Faculty of Social Sciences
Department of Social Work
Topic: “Teens Pregnancy”
|Name |: |Oriana Montoya P. |
|Subject |: |English |
|Professor |: | |
|Delivery Date |: ||
The teen pregnancy is an issue that has become very important today because many women are at an early age begin their sexual life without, perhaps, receive the adequate sex education from their family or by the educational establishment to which she belongs.
Studies indicate that one in three young people has beenexperiencing pregnancy, highlighting important differences by gender and socioeconomic status. It is stressed that women, lived much longer than men (as fathers), 42% versus 18.2% respectively and young’s women more economically vulnerable sectors of the population where 37.4% of the sector D and 36 , 1% of E have experienced an unplanned pregnancy.
Is for that reason that the objectives ofthis work are, make an introduction to the topic, indicate which are the main causes of teen pregnancy and why are these so important. In addition to showing the reality in the world and what is being done to prevent it, and thus, provide a solution to this problem.
Teenage pregnancy is defined as a teenaged or underaged girl (usually within the agesof 15–19) becoming pregnant. The term in everyday speech usually refers to women who have not reached legal adulthood, which varies across the world.
2.2.- International Context
Among OECD developed countries, the United States and United Kingdom have the highest level of teenage pregnancy, while Japan and South Korea have the lowest.
In addition, Save the Children is aninternational organization helping children in need around the world. This organization found that, annually, 13 million children born to women under age 20 worldwide, over 90% in developing countries. Complications of pregnancy and childbirth are the leading cause of death among women between the ages of 15 and 19 in those areas. The highest rate of teenage pregnancies in the world is in sub-SaharanAfrica, where women tend to marry at an early age. In Niger, for example, 87% of women surveyed were married and 53% had given birth to a child before the age of 18.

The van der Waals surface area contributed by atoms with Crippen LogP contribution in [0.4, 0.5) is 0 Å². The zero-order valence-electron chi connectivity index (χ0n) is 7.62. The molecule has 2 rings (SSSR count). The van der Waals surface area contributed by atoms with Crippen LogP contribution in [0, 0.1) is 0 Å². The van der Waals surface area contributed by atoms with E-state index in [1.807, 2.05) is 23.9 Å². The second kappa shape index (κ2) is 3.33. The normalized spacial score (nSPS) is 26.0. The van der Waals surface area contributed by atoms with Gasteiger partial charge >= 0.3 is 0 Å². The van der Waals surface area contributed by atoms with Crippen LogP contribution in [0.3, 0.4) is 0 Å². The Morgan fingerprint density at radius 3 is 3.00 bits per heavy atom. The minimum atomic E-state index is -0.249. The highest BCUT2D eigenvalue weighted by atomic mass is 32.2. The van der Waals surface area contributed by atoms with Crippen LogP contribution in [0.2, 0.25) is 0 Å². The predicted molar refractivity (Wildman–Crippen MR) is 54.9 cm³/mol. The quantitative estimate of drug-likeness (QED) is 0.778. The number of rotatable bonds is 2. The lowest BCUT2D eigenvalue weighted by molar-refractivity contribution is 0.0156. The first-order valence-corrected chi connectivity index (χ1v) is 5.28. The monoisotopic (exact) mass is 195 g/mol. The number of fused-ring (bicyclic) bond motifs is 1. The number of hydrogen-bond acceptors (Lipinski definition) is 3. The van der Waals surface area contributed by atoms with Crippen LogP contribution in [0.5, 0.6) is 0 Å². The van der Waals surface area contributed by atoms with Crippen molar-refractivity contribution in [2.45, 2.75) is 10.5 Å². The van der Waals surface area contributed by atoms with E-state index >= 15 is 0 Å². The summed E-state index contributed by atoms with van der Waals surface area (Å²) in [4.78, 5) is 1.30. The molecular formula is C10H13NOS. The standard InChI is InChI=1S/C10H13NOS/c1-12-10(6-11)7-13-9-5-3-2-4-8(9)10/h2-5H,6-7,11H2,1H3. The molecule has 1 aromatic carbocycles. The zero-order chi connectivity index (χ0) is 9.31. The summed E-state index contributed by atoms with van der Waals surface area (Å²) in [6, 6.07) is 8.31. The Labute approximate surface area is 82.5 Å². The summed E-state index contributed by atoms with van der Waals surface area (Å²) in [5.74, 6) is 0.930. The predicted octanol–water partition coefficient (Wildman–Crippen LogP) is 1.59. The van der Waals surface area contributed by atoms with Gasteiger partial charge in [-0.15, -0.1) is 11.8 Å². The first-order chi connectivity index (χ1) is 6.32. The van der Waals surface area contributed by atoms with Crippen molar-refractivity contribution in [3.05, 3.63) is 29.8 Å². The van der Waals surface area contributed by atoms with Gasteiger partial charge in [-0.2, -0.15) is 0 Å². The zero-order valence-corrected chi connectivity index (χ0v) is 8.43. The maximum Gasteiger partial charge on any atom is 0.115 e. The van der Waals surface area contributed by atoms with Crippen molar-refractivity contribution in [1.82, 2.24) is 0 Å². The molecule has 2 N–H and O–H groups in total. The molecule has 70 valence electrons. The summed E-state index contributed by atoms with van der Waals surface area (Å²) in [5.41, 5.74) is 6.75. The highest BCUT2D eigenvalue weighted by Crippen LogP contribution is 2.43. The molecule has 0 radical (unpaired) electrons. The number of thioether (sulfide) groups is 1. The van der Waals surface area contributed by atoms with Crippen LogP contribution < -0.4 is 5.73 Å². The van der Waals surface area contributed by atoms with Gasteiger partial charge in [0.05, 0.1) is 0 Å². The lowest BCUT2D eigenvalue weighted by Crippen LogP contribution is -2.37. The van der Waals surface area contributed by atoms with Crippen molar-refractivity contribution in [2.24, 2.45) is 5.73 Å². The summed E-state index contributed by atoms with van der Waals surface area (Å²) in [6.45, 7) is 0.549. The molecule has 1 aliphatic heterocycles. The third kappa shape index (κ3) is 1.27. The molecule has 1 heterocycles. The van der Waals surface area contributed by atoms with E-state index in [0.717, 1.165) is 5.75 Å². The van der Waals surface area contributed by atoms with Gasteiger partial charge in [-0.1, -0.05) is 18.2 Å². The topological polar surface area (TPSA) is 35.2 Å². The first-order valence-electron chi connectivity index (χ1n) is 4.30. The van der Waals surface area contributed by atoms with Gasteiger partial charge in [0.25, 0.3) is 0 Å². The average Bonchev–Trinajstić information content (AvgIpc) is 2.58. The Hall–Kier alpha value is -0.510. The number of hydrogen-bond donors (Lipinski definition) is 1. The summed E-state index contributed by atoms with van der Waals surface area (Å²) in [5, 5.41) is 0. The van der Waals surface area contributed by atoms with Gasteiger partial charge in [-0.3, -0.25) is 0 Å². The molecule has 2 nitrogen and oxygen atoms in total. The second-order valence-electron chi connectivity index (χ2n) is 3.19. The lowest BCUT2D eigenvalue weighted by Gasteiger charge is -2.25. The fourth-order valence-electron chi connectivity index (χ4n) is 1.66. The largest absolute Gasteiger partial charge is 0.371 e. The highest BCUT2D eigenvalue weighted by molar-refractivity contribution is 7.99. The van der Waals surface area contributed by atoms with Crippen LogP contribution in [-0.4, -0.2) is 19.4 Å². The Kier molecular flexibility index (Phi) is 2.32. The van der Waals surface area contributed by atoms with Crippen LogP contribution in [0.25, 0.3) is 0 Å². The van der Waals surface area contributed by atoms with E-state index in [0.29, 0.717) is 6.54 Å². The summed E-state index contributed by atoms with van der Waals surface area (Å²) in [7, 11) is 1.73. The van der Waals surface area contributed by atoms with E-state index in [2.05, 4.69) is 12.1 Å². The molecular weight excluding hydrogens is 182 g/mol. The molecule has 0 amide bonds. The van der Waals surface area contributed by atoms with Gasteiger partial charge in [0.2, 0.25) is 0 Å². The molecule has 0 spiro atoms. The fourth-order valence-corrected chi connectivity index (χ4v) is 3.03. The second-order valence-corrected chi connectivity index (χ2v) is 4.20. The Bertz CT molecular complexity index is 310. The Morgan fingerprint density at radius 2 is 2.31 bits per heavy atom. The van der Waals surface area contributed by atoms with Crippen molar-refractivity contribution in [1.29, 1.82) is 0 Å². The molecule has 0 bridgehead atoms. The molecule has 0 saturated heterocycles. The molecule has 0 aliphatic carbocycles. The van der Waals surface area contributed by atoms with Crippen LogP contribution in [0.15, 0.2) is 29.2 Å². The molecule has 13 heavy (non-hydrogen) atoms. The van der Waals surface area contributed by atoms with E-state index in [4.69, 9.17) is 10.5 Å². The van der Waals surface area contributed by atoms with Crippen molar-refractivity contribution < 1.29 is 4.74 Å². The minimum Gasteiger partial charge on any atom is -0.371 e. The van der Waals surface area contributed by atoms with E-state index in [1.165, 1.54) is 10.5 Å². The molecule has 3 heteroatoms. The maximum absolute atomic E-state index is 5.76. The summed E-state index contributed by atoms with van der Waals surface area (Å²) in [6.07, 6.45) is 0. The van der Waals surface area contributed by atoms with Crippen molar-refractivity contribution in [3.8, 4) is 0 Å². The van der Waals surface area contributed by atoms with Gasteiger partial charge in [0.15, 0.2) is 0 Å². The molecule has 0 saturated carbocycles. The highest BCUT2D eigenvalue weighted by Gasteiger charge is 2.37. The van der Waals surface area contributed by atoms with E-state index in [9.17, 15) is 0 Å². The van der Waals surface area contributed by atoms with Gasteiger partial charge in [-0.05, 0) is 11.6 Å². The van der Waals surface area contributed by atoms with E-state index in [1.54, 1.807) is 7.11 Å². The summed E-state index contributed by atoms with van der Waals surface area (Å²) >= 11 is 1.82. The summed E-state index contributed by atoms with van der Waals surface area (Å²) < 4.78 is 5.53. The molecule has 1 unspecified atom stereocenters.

In Europe, the general trend since 1970 has been a decline in total fertility rate, an increase in the age at which women have their first birth, and a decrease in the number of births among teenagers. Most Western Europeancontinental countries have very low teen birth rates. This is attributed to good sex education and high levels of contraceptive use (in the case of the Netherlands and Scandinavia), traditional values and social stigmatization (in the case of Spain) or both (in the case of Italy and Switzerland).
On the next page shows two graphs that indicate female fertility rates in the World and America,respectively.
Fertility Rates – Women between 15-19, in the world, 2001
Fertility Rates – Women between 15-19, in America, 2001
2.3.- National Content
According to the census of 2002, in Chile, the Chilean youth fertility is 44 births per thousand women aged 15-19 years group, one of the lowest rates in Latin America and the Caribbean, while significantlymore high as in developed countries. This youthful fertility rate, is an important percentage contribution to total fertility due to a decrease in this rate among older women. Also 12.3% of girls between 15 and 19 states have children, ie, this segment of women, which reaches 77,291, is experiencing biographical and social status of young motherhood.
Maternity Youth by Region, 2002 Census...